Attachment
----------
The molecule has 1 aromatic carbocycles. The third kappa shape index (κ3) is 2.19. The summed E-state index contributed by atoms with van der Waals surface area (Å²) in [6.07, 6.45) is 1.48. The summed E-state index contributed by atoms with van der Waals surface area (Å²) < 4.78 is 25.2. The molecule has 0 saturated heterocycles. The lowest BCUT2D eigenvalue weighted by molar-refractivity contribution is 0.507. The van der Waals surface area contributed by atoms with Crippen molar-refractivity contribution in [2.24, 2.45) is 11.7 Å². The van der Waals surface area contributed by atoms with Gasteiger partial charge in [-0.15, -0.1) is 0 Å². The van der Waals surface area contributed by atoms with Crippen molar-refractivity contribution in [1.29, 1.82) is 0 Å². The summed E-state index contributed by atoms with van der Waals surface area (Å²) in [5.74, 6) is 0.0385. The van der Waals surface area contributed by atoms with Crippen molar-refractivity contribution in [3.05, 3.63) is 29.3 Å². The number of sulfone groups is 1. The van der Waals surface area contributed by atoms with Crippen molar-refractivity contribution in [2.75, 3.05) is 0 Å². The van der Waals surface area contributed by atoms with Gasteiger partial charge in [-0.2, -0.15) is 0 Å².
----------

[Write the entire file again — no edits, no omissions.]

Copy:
The molecule has 1 aromatic carbocycles. The third kappa shape index (κ3) is 2.19. The summed E-state index contributed by atoms with van der Waals surface area (Å²) in [6.07, 6.45) is 1.48. The summed E-state index contributed by atoms with van der Waals surface area (Å²) < 4.78 is 25.2. The molecule has 0 saturated heterocycles. The lowest BCUT2D eigenvalue weighted by molar-refractivity contribution is 0.507. The van der Waals surface area contributed by atoms with Crippen molar-refractivity contribution in [2.24, 2.45) is 11.7 Å². The van der Waals surface area contributed by atoms with Gasteiger partial charge in [-0.15, -0.1) is 0 Å². The van der Waals surface area contributed by atoms with Crippen molar-refractivity contribution in [1.29, 1.82) is 0 Å². The summed E-state index contributed by atoms with van der Waals surface area (Å²) in [5.74, 6) is 0.0385. The van der Waals surface area contributed by atoms with Crippen molar-refractivity contribution in [3.05, 3.63) is 29.3 Å². The number of sulfone groups is 1. The van der Waals surface area contributed by atoms with Crippen molar-refractivity contribution in [2.75, 3.05) is 0 Å². The van der Waals surface area contributed by atoms with Gasteiger partial charge in [-0.2, -0.15) is 0 Å².